PENCIL, PAPER, SCISSORS

A journey to the multi-faceted world of Office Depot Europe

BY NADINE PELZER

Digitalisation is turning some product worlds upside down. The trend leaning away from classic consumer goods and towards new developments is unstoppable. That’s why many companies need to rethink matters and strike out in new directions. Mr Vigener, Director Media Production Centre at Office Depot Europe, outlines the things enterprises can do to successfully face the challenges ahead, as well as the future shape of the market for office products.

Mr Vigener, please describe the product world of Office Depot Europe.
Regardless of the nature of the workspace involved, we offer our customers business needs and services in the broader sector of office products. In addition to the classic range of paper, office products and stationery, we also offer the latest technologies, core office supplies, printing and document services, corporate services, equipment, furniture and school supplies. Office Depot Europe is represented in 13 countries with the Office Depot core brand, with the key account trade, and in ten countries with Viking, the mail order entity. It is also represented with retail stores in France and Sweden.

What do customers appreciate in particular about you?
Everything from product variety, quick service and security of supply in the field of mail order to web, print, call centres and tele-account management. For key account business, we also have additional services that range from managed print services to provision of storage space. For key accounts, our large European presence is also a reason to choose us.

What changes have there been in recent years in the market for office products?
In addition to growing digitalisation and the increasing importance of internet retailing, it is well-known that the retail trade in the area of paper, office products and stationery is having more difficulty than in the past. Market volume is shrinking, and the influence of digitalisation and the web is making itself felt, particularly in the field of office technology and envelopes. A typical example of this is the trend in overhead projectors, away from projectors and towards screens. On the other hand, the influence of the ‘paperless office’ is not yet as strong as originally assumed. The trend in the area of standard paper and ink & toner is going downward, but not as steeply as frequently forecast. This is often country and company-specific, at least for us. At the moment, in some cases the market is even stabilising at a low level. There are some areas in which slight growth can be seen – such as stationery, special paper, etc. – but this can’t cushion the general trend. This calls for countermeasures: innovative ideas and fresh offers. In the competitive market for office products, a high level of flexibility is becoming more important all the time.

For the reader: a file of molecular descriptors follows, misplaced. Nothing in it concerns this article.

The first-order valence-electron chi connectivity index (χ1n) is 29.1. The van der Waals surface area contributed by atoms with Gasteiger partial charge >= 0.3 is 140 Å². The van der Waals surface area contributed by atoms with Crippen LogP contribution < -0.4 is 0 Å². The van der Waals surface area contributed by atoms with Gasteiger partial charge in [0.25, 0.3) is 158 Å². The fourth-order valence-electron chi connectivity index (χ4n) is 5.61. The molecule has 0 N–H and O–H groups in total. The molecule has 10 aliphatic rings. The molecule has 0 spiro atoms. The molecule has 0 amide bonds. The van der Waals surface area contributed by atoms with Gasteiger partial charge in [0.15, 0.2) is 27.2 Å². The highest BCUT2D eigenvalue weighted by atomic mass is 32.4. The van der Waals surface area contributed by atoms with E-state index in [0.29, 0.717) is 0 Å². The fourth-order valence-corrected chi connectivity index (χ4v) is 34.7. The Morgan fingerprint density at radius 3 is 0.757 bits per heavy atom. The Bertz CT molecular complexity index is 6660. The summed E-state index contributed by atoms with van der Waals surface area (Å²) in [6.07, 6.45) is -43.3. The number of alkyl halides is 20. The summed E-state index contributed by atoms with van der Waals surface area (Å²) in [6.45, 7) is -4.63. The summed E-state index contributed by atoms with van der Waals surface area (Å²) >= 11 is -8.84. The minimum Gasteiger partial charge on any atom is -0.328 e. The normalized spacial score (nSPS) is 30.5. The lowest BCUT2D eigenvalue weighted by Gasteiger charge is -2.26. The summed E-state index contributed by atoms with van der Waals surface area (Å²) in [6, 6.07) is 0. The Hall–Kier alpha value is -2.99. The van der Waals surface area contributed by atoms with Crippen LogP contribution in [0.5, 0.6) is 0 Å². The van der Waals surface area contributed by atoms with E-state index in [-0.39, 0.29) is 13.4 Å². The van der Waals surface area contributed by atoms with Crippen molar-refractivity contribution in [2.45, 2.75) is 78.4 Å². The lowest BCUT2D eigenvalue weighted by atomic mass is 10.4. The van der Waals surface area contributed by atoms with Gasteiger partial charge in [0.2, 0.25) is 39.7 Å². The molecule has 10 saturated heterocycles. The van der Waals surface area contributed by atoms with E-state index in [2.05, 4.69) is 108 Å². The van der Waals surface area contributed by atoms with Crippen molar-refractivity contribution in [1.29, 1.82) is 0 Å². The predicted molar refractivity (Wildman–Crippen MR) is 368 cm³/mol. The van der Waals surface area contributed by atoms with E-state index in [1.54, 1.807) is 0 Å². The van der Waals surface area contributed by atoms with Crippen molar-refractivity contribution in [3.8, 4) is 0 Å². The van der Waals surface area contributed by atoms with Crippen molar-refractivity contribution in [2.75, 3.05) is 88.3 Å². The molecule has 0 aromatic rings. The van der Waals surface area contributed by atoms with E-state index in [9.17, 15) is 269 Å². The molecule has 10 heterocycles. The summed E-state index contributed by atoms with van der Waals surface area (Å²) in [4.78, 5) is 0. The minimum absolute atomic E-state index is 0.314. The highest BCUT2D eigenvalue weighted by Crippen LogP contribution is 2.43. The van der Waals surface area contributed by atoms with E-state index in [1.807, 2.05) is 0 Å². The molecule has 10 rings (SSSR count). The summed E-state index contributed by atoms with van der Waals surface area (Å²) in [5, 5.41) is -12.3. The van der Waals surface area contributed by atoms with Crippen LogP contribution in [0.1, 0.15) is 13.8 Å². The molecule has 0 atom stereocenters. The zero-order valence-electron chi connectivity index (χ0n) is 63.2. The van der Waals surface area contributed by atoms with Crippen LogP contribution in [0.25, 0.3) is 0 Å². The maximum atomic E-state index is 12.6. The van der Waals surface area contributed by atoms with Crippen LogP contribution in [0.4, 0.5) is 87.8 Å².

How do you deal with the digitalisation, and where do you see the greatest challenges?
We have made every effort to improve our positioning for the future in the past few years, with a new platform and a new design. We have already set out on this path for the mail order business, and the first countries have already switched over. Expertise in the field of user experience and optimised opportunities in ordering options are extremely important for the future of the major players; I believe these factors will constitute an exclusion criterion in the medium term. Another major challenge is to rapidly adapt internal processes to evolving conditions. In this area, many enterprises are called upon to rethink things.

apollon, the Meyle+Müller IT subsidiary that was hived off in 2015, is accompanying Office Depot on the path towards the digital transformation. Together, you are developing initial ideas for an automated standard solution. How did this partnership come about?
In 2005, when Office Depot acquired Viking Direct, the Viking headquarters in Los Angeles were closed. In the wake of this change, it was clear that the PrePress Department would be transferred to Europe. Office Depot was therefore  in search of a service provider that could quickly turn an innovative idea into a practical solution. At the time, I was familiar with Meyle+Müller and apollon through the mail order congress in Wiesbaden, and after weighing up various scenarios, we worked with them to find a concept that combined their expertise with our needs. The result was what at the time was a highly automated workflow, and this posed a major challenge for apollon as well.

What led you to decide on a central portal so early on?
In our view, this is the best way to offer a uniform work approach for departments that span different locations. A portal also ensures that processes can be supported by different offices. It is very transparent and can be centrally controlled quite effectively. With the aid of the platform that had been developed for our purposes, we were in a position to use our local advertising departments as part of a uniform process to supply data to apollon from all of the affiliated countries in Europe. At the same time, we were able to offer an in-house portal that gave all departments access to all assets, the print products and pages. This is actively used by our call centres, and by merchandising and marketing as well. We can report approx. 500 users distributed throughout Europe at the moment.